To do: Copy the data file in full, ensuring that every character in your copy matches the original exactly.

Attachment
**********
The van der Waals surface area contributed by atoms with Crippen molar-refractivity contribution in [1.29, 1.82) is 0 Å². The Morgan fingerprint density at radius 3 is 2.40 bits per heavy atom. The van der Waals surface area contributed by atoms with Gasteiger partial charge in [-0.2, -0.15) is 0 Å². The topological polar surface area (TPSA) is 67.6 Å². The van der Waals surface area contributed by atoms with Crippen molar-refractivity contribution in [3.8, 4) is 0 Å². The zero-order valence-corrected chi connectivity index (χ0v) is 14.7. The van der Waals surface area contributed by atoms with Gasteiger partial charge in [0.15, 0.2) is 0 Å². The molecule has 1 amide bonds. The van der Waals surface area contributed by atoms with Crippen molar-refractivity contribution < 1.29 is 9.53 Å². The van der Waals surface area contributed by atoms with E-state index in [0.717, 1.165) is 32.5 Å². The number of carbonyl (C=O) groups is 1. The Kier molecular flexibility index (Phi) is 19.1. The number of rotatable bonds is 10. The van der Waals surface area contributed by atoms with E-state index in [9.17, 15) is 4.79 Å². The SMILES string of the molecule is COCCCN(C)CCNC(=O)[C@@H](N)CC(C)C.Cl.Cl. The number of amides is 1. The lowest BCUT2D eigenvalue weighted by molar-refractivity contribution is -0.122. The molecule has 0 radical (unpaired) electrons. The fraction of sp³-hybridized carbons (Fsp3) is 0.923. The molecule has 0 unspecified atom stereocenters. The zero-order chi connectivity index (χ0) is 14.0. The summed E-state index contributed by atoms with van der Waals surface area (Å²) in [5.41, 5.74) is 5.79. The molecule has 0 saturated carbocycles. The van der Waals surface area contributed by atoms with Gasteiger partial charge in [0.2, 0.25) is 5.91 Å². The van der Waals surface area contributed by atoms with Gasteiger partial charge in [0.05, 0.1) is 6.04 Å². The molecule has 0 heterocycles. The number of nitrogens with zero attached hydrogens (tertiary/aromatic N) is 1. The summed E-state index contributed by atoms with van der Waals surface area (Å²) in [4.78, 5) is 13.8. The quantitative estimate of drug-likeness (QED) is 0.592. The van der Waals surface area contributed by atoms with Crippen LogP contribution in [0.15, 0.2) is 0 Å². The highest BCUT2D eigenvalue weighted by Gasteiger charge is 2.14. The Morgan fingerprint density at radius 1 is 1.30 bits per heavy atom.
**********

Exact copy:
The van der Waals surface area contributed by atoms with Crippen molar-refractivity contribution in [1.29, 1.82) is 0 Å². The Morgan fingerprint density at radius 3 is 2.40 bits per heavy atom. The van der Waals surface area contributed by atoms with Gasteiger partial charge in [-0.2, -0.15) is 0 Å². The topological polar surface area (TPSA) is 67.6 Å². The van der Waals surface area contributed by atoms with Crippen molar-refractivity contribution in [3.8, 4) is 0 Å². The zero-order valence-corrected chi connectivity index (χ0v) is 14.7. The van der Waals surface area contributed by atoms with Gasteiger partial charge in [0.15, 0.2) is 0 Å². The molecule has 1 amide bonds. The van der Waals surface area contributed by atoms with Crippen molar-refractivity contribution < 1.29 is 9.53 Å². The van der Waals surface area contributed by atoms with E-state index in [0.717, 1.165) is 32.5 Å². The number of carbonyl (C=O) groups is 1. The Kier molecular flexibility index (Phi) is 19.1. The number of rotatable bonds is 10. The van der Waals surface area contributed by atoms with E-state index in [9.17, 15) is 4.79 Å². The SMILES string of the molecule is COCCCN(C)CCNC(=O)[C@@H](N)CC(C)C.Cl.Cl. The number of amides is 1. The lowest BCUT2D eigenvalue weighted by molar-refractivity contribution is -0.122. The molecule has 0 radical (unpaired) electrons. The fraction of sp³-hybridized carbons (Fsp3) is 0.923. The molecule has 0 unspecified atom stereocenters. The zero-order chi connectivity index (χ0) is 14.0. The summed E-state index contributed by atoms with van der Waals surface area (Å²) in [5.41, 5.74) is 5.79. The molecule has 0 saturated carbocycles. The van der Waals surface area contributed by atoms with Gasteiger partial charge in [0.2, 0.25) is 5.91 Å². The van der Waals surface area contributed by atoms with Gasteiger partial charge in [0.05, 0.1) is 6.04 Å². The molecule has 0 heterocycles. The number of nitrogens with zero attached hydrogens (tertiary/aromatic N) is 1. The summed E-state index contributed by atoms with van der Waals surface area (Å²) in [4.78, 5) is 13.8. The quantitative estimate of drug-likeness (QED) is 0.592. The van der Waals surface area contributed by atoms with Crippen LogP contribution in [0.15, 0.2) is 0 Å². The highest BCUT2D eigenvalue weighted by Gasteiger charge is 2.14. The Morgan fingerprint density at radius 1 is 1.30 bits per heavy atom.